Tightness in the labor market. Suppose that because of a big economic expansion, the economy is producing at an output level Y that is greater than YP. This suggests that the economy is using more labor than it normally does. To get people to work longer hours, you have to pay them more. This increase in labor costs will shift the SRAS curve left, as profit per output falls when labor costs rise. Expectations about inflation If workers expect inflation to be higher in the future, they will demand higher wages in anticipation of this increase in the cost of living. Higher wages reduce firm profit and shift SRAS left Supply shocks to critical raw materials Suppose a war broke out between the US and Iran. Oil prices would rise dramatically Since oil is such a pervasive part of nearly everything we produce, production costs would rise significantly. The SRAS curve would shift left as the return on production fell.

11 Lower Expected Inflation
LRAS1 P SRAS1 SRAS2 1 YP = 140 200 Y

12 Short Run Equilibrium P SRAS PH Surplus P* Shortage PL AD Y* Y

13 Long Run Equilibrium LRAS P SRAS2 SRAS1 P* PL AD YP Y Y
Over-employment  Wages must rise!

14 The Self-Correcting Economy
Suppose that a decrease in consumer confidence causes the aggregate demand curve to shift left. At current prices, there will be a surplus of production as consumers demand fewer goods and services Firms will cut both their prices and their production until the surplus inventory is sold. Output and prices fall in the short run, resulting in a recession. Eventually, lower output prices and less demand for labor will induce a fall in production costs. The SRAS curve will shift right until full employment output is restored at a lower price (assuming consumer confidence never recovered). The economy will always return to full-employment output, but how long does this adjustment process take?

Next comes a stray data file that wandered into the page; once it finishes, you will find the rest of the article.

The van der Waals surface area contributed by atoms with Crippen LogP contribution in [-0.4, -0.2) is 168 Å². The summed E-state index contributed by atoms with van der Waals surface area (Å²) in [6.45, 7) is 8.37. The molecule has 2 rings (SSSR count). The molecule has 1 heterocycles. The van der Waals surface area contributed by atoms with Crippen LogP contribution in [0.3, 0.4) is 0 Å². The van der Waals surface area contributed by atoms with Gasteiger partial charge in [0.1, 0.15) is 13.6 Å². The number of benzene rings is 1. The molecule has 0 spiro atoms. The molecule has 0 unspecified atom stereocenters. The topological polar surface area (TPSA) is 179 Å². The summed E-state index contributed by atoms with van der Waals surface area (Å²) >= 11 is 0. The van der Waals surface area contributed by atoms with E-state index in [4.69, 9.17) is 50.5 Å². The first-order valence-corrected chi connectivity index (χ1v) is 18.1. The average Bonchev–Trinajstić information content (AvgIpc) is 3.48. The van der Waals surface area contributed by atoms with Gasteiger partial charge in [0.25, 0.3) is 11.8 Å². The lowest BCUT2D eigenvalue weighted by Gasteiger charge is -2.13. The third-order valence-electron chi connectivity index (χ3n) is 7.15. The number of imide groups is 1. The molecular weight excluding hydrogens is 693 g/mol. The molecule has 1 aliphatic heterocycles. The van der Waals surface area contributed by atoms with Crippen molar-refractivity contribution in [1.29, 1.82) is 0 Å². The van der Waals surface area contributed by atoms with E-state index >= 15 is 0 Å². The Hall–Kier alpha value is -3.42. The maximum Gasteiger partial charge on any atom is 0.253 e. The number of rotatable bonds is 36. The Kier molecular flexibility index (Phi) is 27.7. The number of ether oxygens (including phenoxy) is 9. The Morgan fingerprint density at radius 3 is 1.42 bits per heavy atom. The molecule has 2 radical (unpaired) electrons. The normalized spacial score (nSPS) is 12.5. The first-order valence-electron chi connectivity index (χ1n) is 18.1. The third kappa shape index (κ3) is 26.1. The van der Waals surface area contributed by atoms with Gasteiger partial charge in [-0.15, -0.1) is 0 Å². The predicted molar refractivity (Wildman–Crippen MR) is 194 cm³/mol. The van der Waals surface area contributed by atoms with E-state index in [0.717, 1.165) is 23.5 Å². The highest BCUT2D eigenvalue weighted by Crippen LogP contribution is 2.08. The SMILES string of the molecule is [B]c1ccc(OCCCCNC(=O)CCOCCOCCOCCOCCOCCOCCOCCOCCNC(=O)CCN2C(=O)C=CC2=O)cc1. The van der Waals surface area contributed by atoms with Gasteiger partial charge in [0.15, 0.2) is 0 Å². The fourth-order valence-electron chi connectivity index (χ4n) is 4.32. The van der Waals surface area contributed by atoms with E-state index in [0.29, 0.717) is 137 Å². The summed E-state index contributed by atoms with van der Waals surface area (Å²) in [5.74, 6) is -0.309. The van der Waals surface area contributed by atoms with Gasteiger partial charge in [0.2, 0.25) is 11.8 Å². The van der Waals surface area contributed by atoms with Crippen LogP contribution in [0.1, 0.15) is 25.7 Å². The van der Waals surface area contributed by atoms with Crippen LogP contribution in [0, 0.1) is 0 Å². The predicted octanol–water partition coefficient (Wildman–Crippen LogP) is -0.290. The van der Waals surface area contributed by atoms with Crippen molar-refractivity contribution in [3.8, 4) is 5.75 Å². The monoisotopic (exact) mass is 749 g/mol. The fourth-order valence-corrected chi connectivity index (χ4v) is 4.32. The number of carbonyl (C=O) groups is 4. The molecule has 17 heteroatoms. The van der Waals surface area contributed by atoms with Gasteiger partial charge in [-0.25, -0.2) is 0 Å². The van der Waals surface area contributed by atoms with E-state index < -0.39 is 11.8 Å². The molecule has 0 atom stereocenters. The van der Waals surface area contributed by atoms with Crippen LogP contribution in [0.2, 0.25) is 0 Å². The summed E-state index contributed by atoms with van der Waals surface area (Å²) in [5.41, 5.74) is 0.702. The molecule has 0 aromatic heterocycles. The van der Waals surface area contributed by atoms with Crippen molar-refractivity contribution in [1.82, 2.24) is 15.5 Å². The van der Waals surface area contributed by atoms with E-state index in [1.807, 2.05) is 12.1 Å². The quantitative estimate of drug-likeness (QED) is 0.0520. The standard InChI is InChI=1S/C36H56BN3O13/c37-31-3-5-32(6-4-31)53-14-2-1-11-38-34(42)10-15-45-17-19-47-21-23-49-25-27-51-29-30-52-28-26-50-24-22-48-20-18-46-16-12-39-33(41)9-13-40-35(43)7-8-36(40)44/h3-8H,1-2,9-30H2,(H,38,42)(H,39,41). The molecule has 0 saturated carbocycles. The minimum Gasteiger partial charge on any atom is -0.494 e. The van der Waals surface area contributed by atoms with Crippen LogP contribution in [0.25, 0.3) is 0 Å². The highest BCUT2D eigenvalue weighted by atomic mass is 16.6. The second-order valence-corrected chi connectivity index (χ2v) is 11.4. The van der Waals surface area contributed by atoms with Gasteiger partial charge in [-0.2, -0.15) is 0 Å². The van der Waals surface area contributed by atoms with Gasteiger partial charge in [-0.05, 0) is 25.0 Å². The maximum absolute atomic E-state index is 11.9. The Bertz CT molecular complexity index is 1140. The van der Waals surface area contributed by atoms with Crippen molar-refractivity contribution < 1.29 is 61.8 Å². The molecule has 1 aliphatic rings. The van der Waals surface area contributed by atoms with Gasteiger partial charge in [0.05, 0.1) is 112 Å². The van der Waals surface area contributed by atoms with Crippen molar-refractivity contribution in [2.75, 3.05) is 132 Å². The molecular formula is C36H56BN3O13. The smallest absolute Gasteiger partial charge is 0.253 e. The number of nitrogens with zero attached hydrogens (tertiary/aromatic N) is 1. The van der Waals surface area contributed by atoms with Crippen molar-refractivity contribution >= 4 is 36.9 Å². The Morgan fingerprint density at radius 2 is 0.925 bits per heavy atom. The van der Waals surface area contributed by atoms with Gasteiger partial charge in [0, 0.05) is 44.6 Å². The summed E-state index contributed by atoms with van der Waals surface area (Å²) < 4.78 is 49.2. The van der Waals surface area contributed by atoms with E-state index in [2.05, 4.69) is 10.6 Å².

15 A Drop in Consumer Confidence
LRAS P SRAS1 SRAS2 P1 P2 P3 AD1 AD2 Y YP Y Unemployment  Wages must fall!

16 Keynesians vs. Monetarists
If you believe that prices and wages are very slow to adjust, then would you advocate an active or passive role for economic policy? In the last example, the economy suffered a recession as a result of the drop in consumer confidence. The duration of the recession was entirely dependant on the amount of time it took for price and wage contracts to readjust and shift the SRAS curve out to the right. If this happened quickly, then the recession was brief. What if in response to the drop in consumer confidence, the Fed decided to buy bonds from the public? This would expand the monetary base, and assuming no significant drops in the money multiplier, an increase in the money supply. In the short run (at least) this will cause interest rates to fall and shift AD out to the right. By compensating for the drop in consumer confidence with easy liquidity, the Fed can hasten the end of the recession, albeit at the cost of higher prices.

17 Central Bank Intervention

18 Conclusions Shift in aggregate demand affects output only in the short run and has no effect in the long run Shifts in aggregate demand affects only price level in the long run Shift in short run aggregate supply affects output and price only in the short run and has no effect in the long run The economy has a self-correcting mechanism The pace of self-correction may justify policy intervention.

19 Vietnam War Buildup SRAS2 LRAS P SRAS1 P3 P2 P1 AD2 AD1 YP Y Y


21 OPEC Oil Shocks SRAS2 LRAS P SRAS1 P2 P1 AD1 Y YP Y


23 The 1990’s Tech Boom LRAS P SRAS1 SRAS2 P1 P2 AD1 YP Y Y


25 The Current Situation LRAS SRAS2 P SRAS1
Rising oil prices raise production costs P2 P1 Housing market crash lowers consumer confidence AD1 AD2 Y YP Y

Download ppt "Aggregate Demand and Supply"

Similar presentations

Ads by Google